The bill also forces the same type of accountability that I have been 
pushing for on Syria policy for a long time, requiring the President to 
submit a comprehensive Syria strategy, including diplomatic, military, 
and humanitarian assistance initiatives.
  Too often, big bills like this forget the troops on the ground, but 
this bill raises military pay by 2.5 percent and takes action on 
specific concerns raised to me and my team by requiring a study on 
improving opioid prescription practices as well as additional mental 
healthcare for those transitioning out of Active Duty.
  The bill includes a provision I supported for our critical allies in 
the fight against terror. The Afghan Special Immigrant Visa program 
affords Afghan interpreters who have risked their lives--not only for 
their country, but for ours--the ability to resettle in the U.S. due to 
threats that they and their families face on a daily basis because they 
work with U.S. troops.
  Here at home, our military families selflessly support our men and 
women in harm's way and provide the backbone so important to military 
communities across our country. That is why I led an effort to include 
a requirement for the DOD to examine a new Military Family Service 
Corps to support volunteer efforts surrounding spousal career support, 
career transition assistance, community integration for military 
families, support for liaison programs with schools, as well as 
families with children of special needs. By building on these efforts, 
we can ensure our servicemembers and their families are supported to 
the fullest extent possible.
  Despite the important provisions included in this bill, it does come 
at a time when we as a Congress have forced the Department of Defense 
to operate under yet another continuing resolution in the absence of a 
full-year budget; and we are authorizing an unprecedented $692 billion 
in defense spending, blowing past the budget cap set by the Budget 
Control Act, by over $80 billion.
  All the while, Republicans are pushing one of the most aggressive tax 
cut packages in history, set to cost our country at least $1.7 
trillion. Simply put, Republicans don't know how to balance a 
checkbook. Ultimately, it is our servicemembers and their families who 
will pay the price.
  As Admiral Mike Mullen, the former Chairman of the Joint Chiefs of 
Staff, said in 2010 and again in 2016:

       Our Nation's long-term debt is the single greatest threat 
     to our national security. We ought to balance the budget 
     because it is the right thing to do for the troops.

  Mr. THORNBERRY. Mr. Speaker, I yield 2 minutes to the gentlewoman 
from New York (Ms. Stefanik), the distinguished chairwoman of the 
Subcommittee on Emerging Threats and Capabilities.
  Ms. STEFANIK. Mr. Speaker, I rise today in strong support of the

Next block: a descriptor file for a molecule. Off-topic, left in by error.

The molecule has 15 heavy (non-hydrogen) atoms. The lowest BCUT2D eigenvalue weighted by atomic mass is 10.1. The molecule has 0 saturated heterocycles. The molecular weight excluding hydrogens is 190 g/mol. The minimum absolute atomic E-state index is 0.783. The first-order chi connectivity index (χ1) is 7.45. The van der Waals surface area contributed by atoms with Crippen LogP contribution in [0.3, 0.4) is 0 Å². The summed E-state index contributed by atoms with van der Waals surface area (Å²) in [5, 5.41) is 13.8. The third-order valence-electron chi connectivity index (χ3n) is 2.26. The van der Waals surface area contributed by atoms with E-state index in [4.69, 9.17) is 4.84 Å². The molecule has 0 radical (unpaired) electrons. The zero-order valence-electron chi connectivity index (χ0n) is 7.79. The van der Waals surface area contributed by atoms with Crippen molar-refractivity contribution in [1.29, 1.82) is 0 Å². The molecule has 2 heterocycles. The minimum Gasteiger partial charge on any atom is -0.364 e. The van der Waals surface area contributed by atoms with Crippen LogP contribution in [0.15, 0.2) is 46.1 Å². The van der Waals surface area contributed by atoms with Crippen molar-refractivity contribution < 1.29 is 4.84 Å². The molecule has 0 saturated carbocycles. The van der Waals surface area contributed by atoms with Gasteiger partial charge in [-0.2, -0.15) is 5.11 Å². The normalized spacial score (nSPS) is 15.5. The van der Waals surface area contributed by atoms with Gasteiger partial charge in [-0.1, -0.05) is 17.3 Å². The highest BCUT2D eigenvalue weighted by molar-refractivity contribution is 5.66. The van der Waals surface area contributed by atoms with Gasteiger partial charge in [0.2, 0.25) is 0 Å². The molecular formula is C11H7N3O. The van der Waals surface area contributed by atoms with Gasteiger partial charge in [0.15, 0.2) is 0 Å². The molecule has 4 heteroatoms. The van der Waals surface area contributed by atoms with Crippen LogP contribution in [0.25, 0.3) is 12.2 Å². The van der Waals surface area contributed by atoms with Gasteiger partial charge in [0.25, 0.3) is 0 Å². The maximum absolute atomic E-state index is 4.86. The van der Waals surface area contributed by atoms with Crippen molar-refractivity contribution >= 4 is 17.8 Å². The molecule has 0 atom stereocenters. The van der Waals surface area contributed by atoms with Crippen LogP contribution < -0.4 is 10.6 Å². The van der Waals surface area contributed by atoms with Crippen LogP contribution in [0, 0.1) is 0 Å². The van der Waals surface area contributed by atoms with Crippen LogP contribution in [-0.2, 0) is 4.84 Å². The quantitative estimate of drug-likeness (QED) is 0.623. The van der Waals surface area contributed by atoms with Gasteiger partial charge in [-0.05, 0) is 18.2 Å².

conference report for the National Defense Authorization Act for Fiscal 
Year 2018.

[[Page H9206]]

I strongly believe that this bipartisan bill puts us on a course 
towards readiness recovery, ensuring that our military is fully 
equipped, trained, and supported.
  As the chairwoman of the Subcommittee on Emerging Threats and 
Capabilities, I am especially proud of our contributions to ensure 
proper resourcing and authorities for cyber warfare, safeguarding our 
technological superiority and defense innovation, enabling Special 
Operations Forces to counter terrorism and irregular warfare threats 
around the world, and energizing programs and activities that counter 
the spread of weapons of mass destruction.
  I would specifically like to highlight what our subcommittee has 
achieved this year in the areas of cyber warfare and cyber operations. 
Our emphasis on cyber has carried three broad themes:
  First, we increase congressional oversight of cyber operations by 
including H.R. 2807, a bill introduced by myself, Ranking Member 
Langevin, Chairman Thornberry, and Ranking Member Smith, which will 
ensure Congress is kept fully informed of sensitive military cyber 
operations. We also require a cyber posture review to clarify U.S. 
cyber deterrence policy and strategy.
  Second, we bolster international partnerships for cyber warfare to 
counter aggressive adversaries such as Russia, China, and North Korea. 
This includes support for our NATO partners and those within the Asia-
Pacific region to enhance partnered cyber capabilities and information 
sharing, and to counter and mitigate adversarial propaganda efforts and 
information warfare campaigns.
  Third, the bill continues to build and enhance our U.S. cyber warfare 
capabilities and activities--principally within U.S. Cyber Command, but 
also across our government--with the services and within the